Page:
Our next stop would be Menapare, about 2 hours away and the end of the road. Along the way we passed settlements of colonistas, people who work for ¨The Company¨ (the oil companies). We passed parts of the pipeline, and at least one compound where supplies for oil extracting were piled up, waiting to be utilized. Towards the end of the road we came across a guarded checkpoint – we were about to enter Huaroni territory – and we wondered if the suspicious guard would allow this overloaded bus with its motley crew of gringos to pass. He did, and we cruised on in to Menapare.
We were staying only one night in Menapare, in the morning we would be traveling 2 -3 hours by canoe downriver to Tepapare. We unloaded the bus, and reloaded all work related supplies (including the gigantic water tank) into a dugout canoe waiting below the bridge, to be taken to Tepapare. The canoe would return for us in the morning. There had been rain, and the river was muddy and fast. There were some concerns that if it rained more during the night that we would have to wait to continue on, but as it turned out the night passed clear and quiet; we set up our tents and mosquito netting, prepared dinner for ourselves and the villagers, told stories and sang songs, and later crawled into our bags.
In the morning we woke to find that one of the Huaroni men had killed a small caiman with a machete blow across the skull, and that it was being roasted over a fire at another hut as part of breakfast. Hard boiled eggs, oatmeal, coffee and crocodile – the breakfast of champions! The meat was tender and tasty, much more palatable than I had expected.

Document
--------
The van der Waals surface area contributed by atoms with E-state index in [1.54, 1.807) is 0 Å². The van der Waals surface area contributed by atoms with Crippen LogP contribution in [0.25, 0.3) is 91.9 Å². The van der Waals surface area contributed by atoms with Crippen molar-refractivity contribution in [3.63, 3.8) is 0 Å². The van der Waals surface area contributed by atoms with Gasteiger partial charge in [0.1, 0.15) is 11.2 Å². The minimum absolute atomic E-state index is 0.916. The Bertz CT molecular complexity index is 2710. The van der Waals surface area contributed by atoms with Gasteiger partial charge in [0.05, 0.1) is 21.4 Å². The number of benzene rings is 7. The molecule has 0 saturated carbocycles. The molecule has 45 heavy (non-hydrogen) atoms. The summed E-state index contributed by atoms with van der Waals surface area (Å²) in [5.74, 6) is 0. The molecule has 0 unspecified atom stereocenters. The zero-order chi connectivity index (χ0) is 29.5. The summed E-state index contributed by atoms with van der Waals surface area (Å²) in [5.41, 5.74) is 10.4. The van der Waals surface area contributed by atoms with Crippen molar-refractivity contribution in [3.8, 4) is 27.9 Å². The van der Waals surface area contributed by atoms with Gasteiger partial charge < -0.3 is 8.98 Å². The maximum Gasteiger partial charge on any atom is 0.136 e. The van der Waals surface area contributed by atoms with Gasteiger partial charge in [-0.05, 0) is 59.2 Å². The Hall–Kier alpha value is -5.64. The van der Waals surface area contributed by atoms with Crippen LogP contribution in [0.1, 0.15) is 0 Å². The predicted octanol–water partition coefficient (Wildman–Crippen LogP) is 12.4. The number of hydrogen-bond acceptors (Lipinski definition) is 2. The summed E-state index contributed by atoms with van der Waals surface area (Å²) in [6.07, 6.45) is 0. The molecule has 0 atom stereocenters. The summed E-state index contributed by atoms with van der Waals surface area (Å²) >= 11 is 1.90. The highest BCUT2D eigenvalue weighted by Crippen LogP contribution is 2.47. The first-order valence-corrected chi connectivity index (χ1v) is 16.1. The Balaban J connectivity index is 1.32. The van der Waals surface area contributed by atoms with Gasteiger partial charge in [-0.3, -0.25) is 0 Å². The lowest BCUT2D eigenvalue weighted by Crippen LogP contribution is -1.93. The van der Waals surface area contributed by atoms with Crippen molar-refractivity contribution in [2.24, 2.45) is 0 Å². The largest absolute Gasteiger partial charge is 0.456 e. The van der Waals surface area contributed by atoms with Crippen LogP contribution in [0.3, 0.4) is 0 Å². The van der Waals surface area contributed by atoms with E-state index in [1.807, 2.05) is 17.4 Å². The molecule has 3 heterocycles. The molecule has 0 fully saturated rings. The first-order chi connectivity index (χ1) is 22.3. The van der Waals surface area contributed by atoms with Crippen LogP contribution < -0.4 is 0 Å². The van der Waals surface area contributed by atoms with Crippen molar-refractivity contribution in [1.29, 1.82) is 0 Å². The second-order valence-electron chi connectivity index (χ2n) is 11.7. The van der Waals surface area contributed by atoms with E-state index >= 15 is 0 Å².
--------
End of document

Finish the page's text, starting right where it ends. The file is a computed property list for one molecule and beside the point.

After eating and washing up we broke down camp and started loading canoes. It was a short hike from the village to the river, and everything was carried down. We packed out 2 canoes – both appeared overladen, with only 4 – 6 inches of gunwale visible above the waterline. A light drizzle was falling, and as we left for Tepapare I noticed I was cold – something I never would have expected in the Amazon. The river was still up, but not dangerously so. As I looked around, at the river, at the jungle, at the water sloshing around my feet in the canoe, and at the people I was with, I had another of those moments of recognition where I just grin a little and say to myself ¨holy shit, I´m in Ecuador¨.
I would like to report that during the two hour cruise down to Tepapare that I saw great stands of primary jungle and thousands of exotic birds, butterflies, and flowers, not to mention some rare example of one endangered creature or another, but I can´t. Although far from Tena, we were still too close to civilization and its´ effects – oil extraction, colonization, illegal logging and hunting. Nevertheless, it was beautiful, and quiet (when the outboards were turned off), and I was thrilled to be there. We floated and motored downriver, and as we made a wide turn in the river we were greeted by 20 or 30 souls standing on a muddy bank, the people of Tepapare.

1 comment:

Susana said...

You forgot to add the part where you used your superpowers and saved the day by preventing the bus from wrecking into the camioneta on the other side of the bridge! Roger to the rescue!!!!